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S.V. Gratitude
Brewer 44, hull number 284
Thumbelina's Nest
Fine, thanks
02/13/2011, Gratitude

Thumbelina has found a favorite spot.

Osprey in Sissal Plant
02/13/2011, Little Farmer's Cay

Turn and notice the very top.

Bird Resting
02/13/2011, Underway

Sometimes we get these visitors while traveling or even sitting still.

Lobster Dinner at Ocean Cabin
Mmm Good!
02/13/2011, Little Farmer's Cay

Just a sampling

02/22/2011 | terry zimmer
I hope that lobster dinner was to celebrate your birthday. Belatede birthday wishes and I hope you had a great day. The photos are fabulous! Love, Terry
Attack Pigs
02/13/2011, Big Majors

We are attaching photos out of sequence. We have not had internect connectivity to support so bear with.

Lauren's Birthday
EVS: Stormy
02/13/2011, Emerald Bay Marina, Exumas

February 13, 2011: Lauren's Birthday
Happy Birthday to the 29 year-old (again)! We now are at the Marina at Emerald Bay, having come here from Lee Stocking Island (a) to avoid a frontal passage (more below) and (b) to check out the place as a possible location to pick up and disembark passengers. The front came through and the winds clocked to the NE, from whence they cometh now. Unfortunately, our stern is to the NE (and sailboats - all boats - are happier with theirs bows to the wind). As a result, we spent (and are continuing) an uncomfortable ride at the dock. We have multiple lines out so we (as well as the other boats) look like we are trapped in a spider's web. However, lines stretch so no matter how tightly we try to contain the boat (and these are floating docks, so that can be done), the lines stretch, Gratitude moves, and soon becomes a lurching beast only to be stopped in her tracks by a line or series of lines stretched taut and then brought back to do it all over again. One line has worn a groove in a teak toerail - the line is at an angle and misses the stainless tell protector. Definitely will have to varnish now. The winds are not that high (15-20+), but they are making us move. Being at anchor is a lot more comfortable; the boat is free to move about, the anchor is fitted with a snubber-line and an elastic shock absorber, so there is none of this "moving boat comes against immovable object and stops" routine. NEXT time, we shall ask for a slip that faces into the predicted winds, or we will stay on the hook somewhere.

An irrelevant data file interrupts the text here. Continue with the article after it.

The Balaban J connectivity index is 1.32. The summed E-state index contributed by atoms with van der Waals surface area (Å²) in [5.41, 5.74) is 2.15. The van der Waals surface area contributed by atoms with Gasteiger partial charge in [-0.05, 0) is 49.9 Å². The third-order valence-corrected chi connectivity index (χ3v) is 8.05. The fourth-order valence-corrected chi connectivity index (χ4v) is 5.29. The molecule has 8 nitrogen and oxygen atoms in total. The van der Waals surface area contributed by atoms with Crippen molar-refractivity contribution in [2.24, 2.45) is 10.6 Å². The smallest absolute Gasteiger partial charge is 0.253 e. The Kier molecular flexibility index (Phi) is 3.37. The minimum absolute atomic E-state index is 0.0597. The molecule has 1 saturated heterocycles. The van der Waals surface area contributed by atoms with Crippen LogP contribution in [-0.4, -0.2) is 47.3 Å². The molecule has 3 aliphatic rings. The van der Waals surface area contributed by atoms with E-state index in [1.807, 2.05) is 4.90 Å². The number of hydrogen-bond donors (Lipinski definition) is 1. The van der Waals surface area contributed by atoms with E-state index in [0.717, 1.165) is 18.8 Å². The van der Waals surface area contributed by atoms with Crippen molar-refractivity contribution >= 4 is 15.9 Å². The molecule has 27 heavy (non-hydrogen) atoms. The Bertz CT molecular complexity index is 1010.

After visiting Little Farmer's Cay, we motored (yes, we do a lot of that - the winds were right in our teeth and very light) down the outside (i.e. in the Exuma Sound aka ocean) to approach Lee Stocking Island. We left Sanity II behind (departing at about 8:00 am along with First Draft). We waved and said our farewells, and then headed outside. The cut was calm and quite comfortable, and there was a gentle swell outside, but light winds. We approached Lee Stocking from the north end and were advised by First Draft that there was one mooring free. We thought that meant they had taken one, and so were surprised to see them coming back out of the mooring field as we entered. They had tried to pick up the mooring but decided to anchor out. We soon understood why - the mooring balls have very short tethers and no pick up lines so it was impossible to pick the ball out of the water to tie to it. Van got the boathook into the eye (not knowing) and had the boathook pulled from his hands. We watched it float off and tried again, this time planning to reach down to the loop with a line. Unfortunately, each time we stopped (upwind of the ball to block the wind and waves), Gratitude slid down over it, pressing the ball down and out of reach. After the third try, folks from another boat came over in their dinghy and took our line to pass through the mooring loop and back up. Had that not happened, we would have dropped the anchor (which we did the next day anyway).